Sexting

In the news recently is the story of a 14-year-old girl in New Jersey who may be prosecuted for disseminating child pornography because she was using her cell phone to transmit nude pictures of a minor. Herself.

 

Apparently this is a trend, although because of its sensationalism and novelty it might still be a relatively small problem hyped into a national crisis. Teenagers are not yet adults, and they often suffer from an insufficient supply of oxygenated blood to the brain. It probably never dawned on the sexters that once these images go out electronically into cyberspace, they are indestructible and, of course, impossible to manage or control.

 

More serious is the story of the arrest of a 35-year-old man in a Milwaukee suburb who is accused of injecting a 16-year-old girl with heroin and then dumping her unconscious body on a neighbor’s lawn. Thank God she’s still alive. The man, if convicted, faces a very long prison sentence. But even more disturbing to me are indications that the girl had first gone to him and asked for the heroin.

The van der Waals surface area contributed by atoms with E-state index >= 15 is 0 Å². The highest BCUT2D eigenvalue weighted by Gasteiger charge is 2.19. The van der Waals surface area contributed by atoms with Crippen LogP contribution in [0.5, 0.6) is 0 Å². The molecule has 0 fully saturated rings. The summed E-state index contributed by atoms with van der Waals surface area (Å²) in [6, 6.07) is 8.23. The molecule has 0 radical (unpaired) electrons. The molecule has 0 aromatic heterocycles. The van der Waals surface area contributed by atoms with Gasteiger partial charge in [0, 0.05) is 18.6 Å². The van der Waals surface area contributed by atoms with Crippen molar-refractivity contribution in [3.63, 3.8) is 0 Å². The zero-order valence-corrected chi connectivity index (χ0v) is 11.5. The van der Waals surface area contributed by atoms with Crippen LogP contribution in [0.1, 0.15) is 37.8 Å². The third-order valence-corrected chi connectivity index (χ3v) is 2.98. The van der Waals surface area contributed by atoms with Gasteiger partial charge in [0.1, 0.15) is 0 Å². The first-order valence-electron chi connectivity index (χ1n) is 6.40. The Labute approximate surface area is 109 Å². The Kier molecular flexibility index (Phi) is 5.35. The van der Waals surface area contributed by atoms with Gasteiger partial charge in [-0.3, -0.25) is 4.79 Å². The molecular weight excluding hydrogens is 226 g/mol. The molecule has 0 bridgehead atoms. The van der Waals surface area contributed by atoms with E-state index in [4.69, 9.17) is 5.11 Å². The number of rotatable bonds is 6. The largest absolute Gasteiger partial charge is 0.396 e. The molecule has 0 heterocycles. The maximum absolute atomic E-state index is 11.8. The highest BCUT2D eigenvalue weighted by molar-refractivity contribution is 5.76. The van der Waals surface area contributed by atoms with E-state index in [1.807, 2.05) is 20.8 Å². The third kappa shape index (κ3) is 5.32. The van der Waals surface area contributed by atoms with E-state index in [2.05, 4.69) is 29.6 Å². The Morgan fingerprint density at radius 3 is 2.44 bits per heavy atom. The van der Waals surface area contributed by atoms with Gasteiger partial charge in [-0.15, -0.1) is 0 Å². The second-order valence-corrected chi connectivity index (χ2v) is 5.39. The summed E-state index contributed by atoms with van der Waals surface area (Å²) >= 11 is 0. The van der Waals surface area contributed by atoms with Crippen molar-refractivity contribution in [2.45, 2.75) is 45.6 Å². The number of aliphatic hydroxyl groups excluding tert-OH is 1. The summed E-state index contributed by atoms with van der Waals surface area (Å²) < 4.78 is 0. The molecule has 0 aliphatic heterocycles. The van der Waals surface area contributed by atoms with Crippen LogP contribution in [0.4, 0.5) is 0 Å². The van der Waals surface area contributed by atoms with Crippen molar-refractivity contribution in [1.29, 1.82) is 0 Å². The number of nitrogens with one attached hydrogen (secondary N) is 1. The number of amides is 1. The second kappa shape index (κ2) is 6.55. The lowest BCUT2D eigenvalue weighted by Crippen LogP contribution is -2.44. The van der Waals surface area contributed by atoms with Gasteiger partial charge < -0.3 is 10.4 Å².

I have four children, ages 15-21. The above stories terrify me. They are painful reminders that teenagers can have secret lives in the “adult” world to which their parents are oblivious. Teenagers often assume that their parents would never understand their lives, and so it is pointless to talk about their problems.

 

These stories also reveal how miserable must be the spirits of many teens, who feel compelled to turn to such risky behaviors to feel better about themselves. Could my own kids be living double lives?

 

I wish I had some easy, sure-fire answers. All I can do is listen always, engage in their lives as much as they let me, bring as much of God’s Word into their lives as I can, and show unconditional love to them in word and deed.

 

Do you have any advice for me?

 

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Straight talk.  Real hope.

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